Classical Studies Brandeis University

Brandeis University
Classical Studies
about the program
The Department of Classical Studies offers courses in the
languages, literatures, history, art, archaeology, mythology
and religions of ancient Greece and Rome — two cultures
that provided the intellectual, social, political, legal, scientific,
philosophical and artistic origins of Western civilization.
Undergraduate students are afforded a great variety of
choice, since the field is wide and deep and may be explored
through traditional and interdisciplinary approaches. Through
classical studies, students gain a detailed knowledge of life
in the ancient Mediterranean, the Near East, northern Europe
and North Africa over a period of more than 4,000 years
(3,000 B.C.E. to 1,000 C.E.).
What makes the program distinctive?
Classical studies is flexible and
vibrant, changing constantly from
new discoveries, methodologies and
interpretations. Students can learn
from the great literary works in the
original languages, Greek and Latin,
or in translation (literary theory and
genre studies). They also can learn
from the historical and archaeological
records of these cultures, including
iconic monuments and the concerns
of everyday life.
fast facts
Current number of majors
and minors: 45
Number of faculty: 7
Can you minor
in this program? Yes
Emphasis within the major:
archaeology, art, history, language
and literature
Popular second majors:
anthropology, biology, fine arts,
history, language and linguistics,
math, music, Near Eastern and
Judaic studies
Brandeis University | Classical Studies
Academics and Research
Areas of study
Classical studies offers three tracks:
classics (both Greek and Latin); Greek or
Latin language and literature; or classical
archaeology and ancient history. An
independent concentration in classical
and English literature is also available in
collaboration with the English department.
Scholarly inquiry
Students learn to participate in scholarly
collaborations, they learn research methods
that are open and honest, and they come
to appreciate excellent public dissemination of research results (through traditional
publications and the Internet, conferences,
and work with local museums and institutions). They learn how to engage scholars
across time and geographical space in
pursuit of a common scholarly goal —
discovering the truth about ancient Greece
and Rome.
Beyond the Classroom
Hands-on research
The Classical Studies Artifact Research
Collection at Brandeis provides interns with
training in archival and museum collection
management, archaeology and publications.
Classical studies and social justice
The ancient Greeks were the first people in
the West to try to define justice and what it
means in social, political and philosophical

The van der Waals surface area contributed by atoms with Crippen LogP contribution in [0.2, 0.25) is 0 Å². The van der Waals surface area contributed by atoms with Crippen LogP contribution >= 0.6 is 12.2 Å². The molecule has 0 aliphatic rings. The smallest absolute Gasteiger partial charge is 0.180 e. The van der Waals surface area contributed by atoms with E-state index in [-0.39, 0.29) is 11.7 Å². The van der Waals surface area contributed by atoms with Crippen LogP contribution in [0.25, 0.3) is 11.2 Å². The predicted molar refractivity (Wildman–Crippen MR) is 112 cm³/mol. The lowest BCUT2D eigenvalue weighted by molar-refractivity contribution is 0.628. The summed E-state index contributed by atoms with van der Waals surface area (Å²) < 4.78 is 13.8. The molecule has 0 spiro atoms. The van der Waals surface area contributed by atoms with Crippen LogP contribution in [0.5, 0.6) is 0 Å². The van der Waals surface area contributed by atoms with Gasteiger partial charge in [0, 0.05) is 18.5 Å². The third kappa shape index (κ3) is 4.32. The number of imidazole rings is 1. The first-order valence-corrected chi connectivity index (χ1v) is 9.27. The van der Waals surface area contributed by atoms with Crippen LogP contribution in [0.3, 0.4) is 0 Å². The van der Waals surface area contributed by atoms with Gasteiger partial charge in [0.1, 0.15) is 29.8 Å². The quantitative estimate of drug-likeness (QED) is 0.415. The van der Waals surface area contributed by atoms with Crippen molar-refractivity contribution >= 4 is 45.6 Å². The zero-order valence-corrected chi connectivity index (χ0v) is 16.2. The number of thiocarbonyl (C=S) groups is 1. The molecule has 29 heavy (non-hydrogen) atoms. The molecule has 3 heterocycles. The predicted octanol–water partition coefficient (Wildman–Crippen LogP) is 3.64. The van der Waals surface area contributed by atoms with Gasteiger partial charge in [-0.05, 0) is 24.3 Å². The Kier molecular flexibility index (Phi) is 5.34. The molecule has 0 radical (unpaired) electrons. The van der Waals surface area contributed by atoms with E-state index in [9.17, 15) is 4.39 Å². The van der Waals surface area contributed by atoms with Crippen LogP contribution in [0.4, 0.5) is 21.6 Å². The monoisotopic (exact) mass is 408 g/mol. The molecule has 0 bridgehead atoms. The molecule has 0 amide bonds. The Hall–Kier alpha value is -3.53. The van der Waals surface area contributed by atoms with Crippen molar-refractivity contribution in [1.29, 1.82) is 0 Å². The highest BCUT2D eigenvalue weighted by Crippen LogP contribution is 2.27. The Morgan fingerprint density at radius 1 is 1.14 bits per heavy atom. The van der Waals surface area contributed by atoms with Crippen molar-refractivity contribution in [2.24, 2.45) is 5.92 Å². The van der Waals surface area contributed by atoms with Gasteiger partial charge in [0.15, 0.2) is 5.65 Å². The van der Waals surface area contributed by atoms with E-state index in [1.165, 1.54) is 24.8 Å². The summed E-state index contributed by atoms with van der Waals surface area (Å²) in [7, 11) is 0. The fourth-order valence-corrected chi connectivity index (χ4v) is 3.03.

terms, and the Romans were the people
who invented the fundamental concepts
that survive in the British and American
legal system. In this major, close exposure
to social justice is a given, and students
often become committed to it and to
learning for service.
Awards and Recognition
Excellence in teaching
Three of the five full-time faculty of
classical studies have won major teaching
awards either from inside Brandeis or on
the national stage, including the American
Philological Association (now the Society
of Classical Studies) National Award, the
Archaeological Institute of America’s
National Award, the Lerman-Neubauer
Prize for Excellence in Teaching and
Mentoring, the Louis Dembitz Brandeis
Prize for Excellence in Teaching and other
on-campus teaching awards. In addition,
many of our faculty members are widely
recognized for their scholarship, pedagogy
and impressive research agendas.
Student awards
The department is proud to have very
generous supporters, and two especially:
first, the late Eunice M. Lebowitz Cohen
(d. April 2015), who annually has given us
an undergraduate scholarship and four
fellowships for individual student projects;
and second, Robert and Cynthia Lepofsky,
who annually have given us funding for two
student travel fellowships (for excavations
and research programs), for library books
and for our collaboration with the Royal
Netherlands Institute in Rome, as well
as funding for lectures and other department events.
In bestowing the 2016 Award
for Excellence in Teaching upon
Professor Ann Olga KoloskiOstrow, chair of Classical Stud-
After Brandeis
Diverse career fields
Aside from its aesthetic, spiritual, moral
and intellectual value, classical studies has
practical uses as well: The study of Latin is
a proven key to communication skills in
English and the Romance languages, and
both Latin and Greek have long been and
continue to be sources of technical
concepts and vocabulary in all fields of
study, from cybernetics to political
economy. Classical studies enhances
preparation for a number of professional
fields, including business, education,
government, law, library science and
medicine, in addition to graduate study in
literature, history, fine arts, archaeology,
anthropology, philosophy, religion and
classics itself. The major provides students
with the knowledge, ethics and critical
thinking necessary to function as informed
citizens in our complex, global society.
ies at Brandeis and known to
her students as Prof. AOK-O,
the Archaeological Institute of
America wishes to acknowledge and applaud the invaluable service she has given the
archaeological community as
an educator.
Real jobs
Recent classical studies alumni have gone
on to become a doctor of internal medicine
at California Pacific Medical Center; the
editor-in-chief of New York Press; a
consultant at Random Walk Computing;
a photographer; the communications
coordinator at the American Federation
of Arts; and a professor of classics at the
University of Texas, San Antonio.
Photo by Ken Schles
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